Governor of Lagos State, Babajide Sanwo-Olu has sought from the House of Representatives to allow input of state governments in the Electricity Bill 2022.
Sanwo-Olu made the appeal on Tuesday at Lagos House, Ikeja, during the handover ceremony to celebrate the completion of the Lagos State Integrated Resource Plan (IRP) to bolster the overall energy security for residents.
He reiterated that allowing input of state governments in the Electricity Bill 2022 would unbundle knotty issues surrounding generation, transmission and distribution of power in Nigeria.
The Integrated Resource Plan (IRP) was in partnership with the United States Agency for International Development (USAID) and Power Africa, as part of the Nigeria Power Sector Programme (PA-NPSP).
The IRP serves as a master plan to improve sector planning and coordination while providing guidance on Lagos State energy development requirements to stakeholders.
The stakeholders include federal and state agencies, regulators, power generators, electricity transmitters and distributors, investors, and consumers.
The plan will also outline resource development plans for the next 20 years to meet the long-term electricity needs of the state’s residents, businesses, industries, and public/government premises such as hospitals and health clinics.
”We want our input in the bill. We want the members of the House of Representatives to call sub-national; states, so that we can have proper input into the bill and finally unbundle all of the bottlenecks in the power sector.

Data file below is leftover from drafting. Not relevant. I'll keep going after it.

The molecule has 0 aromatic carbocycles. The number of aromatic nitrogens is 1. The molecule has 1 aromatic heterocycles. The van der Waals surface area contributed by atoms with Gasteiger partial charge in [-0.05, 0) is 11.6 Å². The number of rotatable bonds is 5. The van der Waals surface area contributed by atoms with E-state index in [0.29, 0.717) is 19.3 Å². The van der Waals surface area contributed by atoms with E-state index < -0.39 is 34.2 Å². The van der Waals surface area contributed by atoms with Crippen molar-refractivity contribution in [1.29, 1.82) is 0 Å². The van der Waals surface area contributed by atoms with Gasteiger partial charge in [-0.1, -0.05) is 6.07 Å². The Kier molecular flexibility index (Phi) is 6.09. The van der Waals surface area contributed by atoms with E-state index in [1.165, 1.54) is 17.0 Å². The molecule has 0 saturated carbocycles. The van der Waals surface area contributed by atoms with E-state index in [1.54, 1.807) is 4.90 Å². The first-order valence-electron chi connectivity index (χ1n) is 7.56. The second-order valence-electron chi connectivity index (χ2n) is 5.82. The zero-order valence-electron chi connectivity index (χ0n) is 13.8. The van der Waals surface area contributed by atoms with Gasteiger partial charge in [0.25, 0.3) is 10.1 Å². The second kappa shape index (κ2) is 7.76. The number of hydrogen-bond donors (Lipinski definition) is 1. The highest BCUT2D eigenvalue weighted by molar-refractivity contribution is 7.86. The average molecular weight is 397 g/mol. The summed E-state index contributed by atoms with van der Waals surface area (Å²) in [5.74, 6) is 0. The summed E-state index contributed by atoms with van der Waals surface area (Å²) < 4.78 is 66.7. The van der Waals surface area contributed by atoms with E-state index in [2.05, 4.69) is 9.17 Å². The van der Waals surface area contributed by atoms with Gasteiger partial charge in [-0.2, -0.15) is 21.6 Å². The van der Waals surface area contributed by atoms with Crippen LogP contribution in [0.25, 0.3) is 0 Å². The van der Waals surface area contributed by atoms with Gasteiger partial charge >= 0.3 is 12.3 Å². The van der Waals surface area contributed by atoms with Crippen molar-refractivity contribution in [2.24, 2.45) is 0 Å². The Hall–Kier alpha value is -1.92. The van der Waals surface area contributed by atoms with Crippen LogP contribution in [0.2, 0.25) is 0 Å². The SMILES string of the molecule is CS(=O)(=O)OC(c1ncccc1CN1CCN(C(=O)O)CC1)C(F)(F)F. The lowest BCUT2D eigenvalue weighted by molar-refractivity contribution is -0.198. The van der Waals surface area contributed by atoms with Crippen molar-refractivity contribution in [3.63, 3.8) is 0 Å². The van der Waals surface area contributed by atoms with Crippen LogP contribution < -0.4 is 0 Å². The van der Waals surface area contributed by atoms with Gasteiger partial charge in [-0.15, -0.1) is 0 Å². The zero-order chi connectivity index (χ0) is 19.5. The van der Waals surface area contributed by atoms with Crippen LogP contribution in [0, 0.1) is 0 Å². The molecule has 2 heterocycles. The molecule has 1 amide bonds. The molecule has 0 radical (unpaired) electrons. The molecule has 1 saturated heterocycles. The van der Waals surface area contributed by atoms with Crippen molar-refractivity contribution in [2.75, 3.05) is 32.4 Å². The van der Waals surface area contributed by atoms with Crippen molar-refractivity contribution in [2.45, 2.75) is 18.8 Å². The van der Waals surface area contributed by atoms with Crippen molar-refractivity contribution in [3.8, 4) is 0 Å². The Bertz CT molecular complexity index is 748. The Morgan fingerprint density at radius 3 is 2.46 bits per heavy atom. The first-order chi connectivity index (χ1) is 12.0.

”We can sit down together and bring about a bill that is bankable; a bill that will help private sector funding and financing in today’s sector and a bill in which everybody can move at their pace.
”Every location can actually analyse what their demands are and what their future demands would be. This kind of bill will help all of us do a good job of our worth,” Sanwo-Olu said.
He urged stakeholders, including officials of Ikeja Electric and Eko Disco present at the handing-over ceremony not to leave the document on the shelf.
”We can indeed make this economy work for our people. We can make it work for small and medium businesses and cooperate to have access to their power need.
”It is only when we do that that we will trickle-fold the GDP of this state and of course by extension, the GDP of this country.
”I want to say to every member that this is a job cut out, we cannot go to sleep. This document should not just stay on our shelf, it is something that we need to analyse and digest,” the governor said.
United States Consul-General, Lagos, Williams Stevens, described electricity as the basis of economic growth, trade and investments in his address.
Stevens said that the United States Government was excited to partner with Lagos State on the issue of electricity.
”The U.S. government is committed to expanding and supporting the modernisation of Lagos’s energy sector, building a foundation for broad and inclusive economic and social development.
The governor said that Lagos was the first state to come up with IRP initiative, adding that in spite privatisation, a lot needed to be done in the power sector.
”There has been some form of privatisation but we still need a lot more. There is a bill that is currently with the National Assembly, specifically in the House of Representatives, that we need to make a big case about.
”This Integrated Resource Plan is a concrete testament to the partnership between the United States and Lagos State, as we both work together to create a sustainable and equitable future,” he said.
Earlier, the Lagos State Commissioner for Energy, Olalere Odusote, said that the IRP was a milestone that would gradually take Lagos distribution away from the national grid.